We all remember a cinematic moment from our favorite movie, recounting it scene by scene for our friends around the lunch table in high school, but when does anyone talk about their favorite cinematic moment from a book? Hardly ever it seems. Much of this is due to movies being a more prolific medium for having these shareable moments, though as a writer you can also do more to make your engaging story moments stand out even more.

Every aspect of cinematic moments is found in the setup and the presentation. In Marvel’s Iron Man, for example, Tony Stark’s missile unveiling scene in the first five minutes of the film is memorable in its scope and scale. It tells an aspect of the story that could have been done more subtly, but chooses to present it in a dramatically bombastic fashion. This is what good writers can build into their writing through drama, purpose, and most importantly, presentation.

Dramatic tension

Tension is brought about through conflict, either during or between it. Nothing will have your audience remembering the scene more than having a build-up to conflict. Often it is not the fight scenes in movies and novels we store in our minds, but what precedes them. In Tolkien’s Lord of the Rings, the uneasy and grueling minutes before the last stand at Helm’s Deep is what gives us the excitement for the battle to come. Without Aragorn’s leadership to rally them in those moments, the battle thereafter would be less impactful to the reader. Knowing the stakes of your current conflict, be it major or minor, can help you determine what kind of tension to use for a scene and how much.

Moments with purpose

Having a direction for a cinematic moment in your story can ratchet up the momentum of the plot that your audience has invested in. Every cinematic moment in film tends to have a start and end that emphasizes a point in the narrative. Books can use this technique too, even more so than films in certain aspects as the extra space for exposition can really mold a plot point to the writer’s whim. Using Lord of the Rings as a further example, when Frodo decides to keep the ring instead of throwing it into the fires of Mount Doom from whence it came, it displays a narrative turn for the reader that provides us with an unexpected question. Before, the question was always “will the hero succeed in his quest?”, but now a new question with greater purpose has undermined the first very dramatically; “will our hero actually choose to do the deed and complete the quest at all?”. Changing or further emphasizing the direction of a narrative is part of what creates cinematic moments that feel weighted and meaningful.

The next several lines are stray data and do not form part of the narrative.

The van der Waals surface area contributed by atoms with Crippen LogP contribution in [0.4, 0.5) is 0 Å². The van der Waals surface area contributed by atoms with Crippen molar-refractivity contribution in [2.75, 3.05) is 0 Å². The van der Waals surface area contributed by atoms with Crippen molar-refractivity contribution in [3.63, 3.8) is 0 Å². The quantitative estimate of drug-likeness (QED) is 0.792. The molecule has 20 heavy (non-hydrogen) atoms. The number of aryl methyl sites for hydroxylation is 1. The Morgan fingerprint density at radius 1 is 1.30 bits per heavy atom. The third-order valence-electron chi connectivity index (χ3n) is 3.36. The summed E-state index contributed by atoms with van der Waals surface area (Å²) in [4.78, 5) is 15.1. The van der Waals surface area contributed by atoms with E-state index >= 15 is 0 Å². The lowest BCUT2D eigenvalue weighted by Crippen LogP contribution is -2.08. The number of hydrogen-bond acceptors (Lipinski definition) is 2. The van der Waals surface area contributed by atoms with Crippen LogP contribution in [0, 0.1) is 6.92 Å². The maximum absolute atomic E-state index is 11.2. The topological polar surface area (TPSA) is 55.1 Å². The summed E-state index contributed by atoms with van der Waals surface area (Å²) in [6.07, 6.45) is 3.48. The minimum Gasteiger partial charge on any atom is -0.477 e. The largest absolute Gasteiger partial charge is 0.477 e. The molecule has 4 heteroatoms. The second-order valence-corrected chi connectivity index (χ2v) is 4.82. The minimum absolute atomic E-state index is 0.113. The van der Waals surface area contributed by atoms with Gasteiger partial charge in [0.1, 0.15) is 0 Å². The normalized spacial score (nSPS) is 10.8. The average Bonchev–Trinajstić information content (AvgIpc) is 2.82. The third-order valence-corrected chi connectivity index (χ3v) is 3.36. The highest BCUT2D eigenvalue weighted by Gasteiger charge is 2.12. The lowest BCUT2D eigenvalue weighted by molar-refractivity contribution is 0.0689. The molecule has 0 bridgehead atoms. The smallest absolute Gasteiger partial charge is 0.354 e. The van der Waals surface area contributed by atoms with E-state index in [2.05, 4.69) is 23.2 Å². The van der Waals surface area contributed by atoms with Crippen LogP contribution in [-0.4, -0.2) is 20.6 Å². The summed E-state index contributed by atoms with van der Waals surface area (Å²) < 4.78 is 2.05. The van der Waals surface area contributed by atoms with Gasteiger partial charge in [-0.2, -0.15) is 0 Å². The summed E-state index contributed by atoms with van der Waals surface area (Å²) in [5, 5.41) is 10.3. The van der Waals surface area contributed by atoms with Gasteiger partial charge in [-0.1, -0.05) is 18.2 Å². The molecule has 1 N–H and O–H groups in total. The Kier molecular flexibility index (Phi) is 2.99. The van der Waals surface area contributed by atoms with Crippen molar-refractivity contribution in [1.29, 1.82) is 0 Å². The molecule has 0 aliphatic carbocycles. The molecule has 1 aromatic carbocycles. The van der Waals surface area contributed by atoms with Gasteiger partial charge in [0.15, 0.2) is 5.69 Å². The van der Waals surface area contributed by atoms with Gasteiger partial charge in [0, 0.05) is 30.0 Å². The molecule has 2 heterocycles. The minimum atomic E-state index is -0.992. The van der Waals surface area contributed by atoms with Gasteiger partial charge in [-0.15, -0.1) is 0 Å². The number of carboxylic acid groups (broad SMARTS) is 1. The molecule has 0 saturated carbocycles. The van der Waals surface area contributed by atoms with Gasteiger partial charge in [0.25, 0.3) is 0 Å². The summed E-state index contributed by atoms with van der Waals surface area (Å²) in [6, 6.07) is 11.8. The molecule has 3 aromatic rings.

It’s one thing to write a cinematic scene, it’s another thing to make it memorable. Knowing how to present your scenes so they match the weight of your narrative is crucial to having your readers, your audience, remember how impactful that moment is for the story. As an example, for a graphic novel series like Brian Lee O’malley’s Scott Pilgrim versus the World, this is done through a lot of tonal setting and organic dialogue. The pages where Scott talks to his sister about his struggles with his love interest and what it means to learn from his mistakes demonstrates great presentation, as the lonely park swing set in the middle of a cold winter evening underscores an already somber conversation. The weight of the narrative is displayed to the reader in a way that emphasizes its importance without being overly heavy-handed or too subtle. Presentation is that stylized layer that makes your cinematic moments truly picturesque.

One last thing…

Before you undertake a cinematic moment of your very own in your writing, be it on a page or a screen, remember that an organic and unique scene will most often pack more of a punch than a recycled story beat. Although they are sometimes needed and writers shouldn’t feel ashamed for using them, coming up with something that you think really gets to the heart of the story you want to tell should be your first priority. At the end of the day, as long as it gives you and your readers that connection you are looking for, you’ve got a great cinematic moment in the making on your hands.

Meet the blogger:

When he’s not bingeing every Marvel movie or finally getting to read an actual book for a change, EVAN HULICK is wrapping up his degree in Creative Writing for Visual Adaptation and Novelization. Bringing printed works like novels and comic books to the big screen or vice versa is his passion, followed closely by heavy bouts of PC gaming and playing DnD with his friends on the weekends. He also pronounces gif with a “j”, puts pineapple on his pizza, and still uses Facebook regularly despite being only 22.


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